#REACH2014 – The Politics, Power and Values of Corporate Branding: David May ’80

(By ANEESH RAI)

“It’s not about the product, it’s also about the politics” stated David May, CMO of AIG. His talk, titled “The politics, power, and values of corporate brands” focused on the power struggles and challenges faced by corporate brands in maintaining their worth and influence, and the value of having that brand-name.  In the realm of corporate brands, where a company’s every move is closely scrutinized, “you have to think a step ahead of where the media is going” in order to manage the company’s reputation. Mr. May spoke from personal experience with AIG, which experienced a crisis of performance and faith after the financial disaster. But since then, AIG has recovered spectacularly, as has people’s faith in it.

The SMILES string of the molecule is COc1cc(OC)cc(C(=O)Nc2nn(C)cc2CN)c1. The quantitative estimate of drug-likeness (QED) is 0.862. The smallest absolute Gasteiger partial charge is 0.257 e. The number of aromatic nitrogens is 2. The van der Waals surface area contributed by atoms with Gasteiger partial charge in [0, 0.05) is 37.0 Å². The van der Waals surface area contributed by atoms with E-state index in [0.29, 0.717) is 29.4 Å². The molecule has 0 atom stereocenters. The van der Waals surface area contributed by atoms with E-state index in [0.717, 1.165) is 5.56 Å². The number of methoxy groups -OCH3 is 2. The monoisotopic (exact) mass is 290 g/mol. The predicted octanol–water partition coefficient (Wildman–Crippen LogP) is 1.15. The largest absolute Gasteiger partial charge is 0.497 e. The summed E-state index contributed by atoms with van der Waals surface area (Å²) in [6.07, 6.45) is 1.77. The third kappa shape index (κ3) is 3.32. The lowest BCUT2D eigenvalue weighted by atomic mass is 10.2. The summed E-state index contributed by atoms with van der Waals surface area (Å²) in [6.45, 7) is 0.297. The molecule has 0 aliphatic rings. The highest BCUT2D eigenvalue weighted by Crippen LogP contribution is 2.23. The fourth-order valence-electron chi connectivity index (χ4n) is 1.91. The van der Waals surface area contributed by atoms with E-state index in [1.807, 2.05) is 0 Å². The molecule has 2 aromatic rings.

Reputation is supremely important in every aspect of a company’s functioning. Mr. May spoke of how marketing people “desperately try to quantify the value of what we do” in order to maintain and improve their company’s name. Reputation influences investment decisions, and is intertwined with quality of management, financial results, and even a company’s overall competitive position. But how exactly is a brand, and its reputation to be valued? Mr. May shared one popular hypothesis, wherein the value of a brand is equated with the value of investment in that brand. But the real value can be determined by a company’s success, and to ensure that success, it is necessary to focus on many things apart from just the product or service that is produced. Companies need to think about what their audience cares about, and talk to people about their brand and why it should be important to them.  “Never be afraid to listen to the customer” as Mr. May succinctly put it, should be the mantra adopted.

In his closing remarks, Mr. May offered some advice for all budding entrepreneurs or marketing personalities. He spoke of the importance of perseverance, since “You will fail, and you will fall down, but sheer persistence will help you”, and when working across the globe, companies “Have to get out of their cultural biases in order to actually listen to your customers and figure out what they want.”

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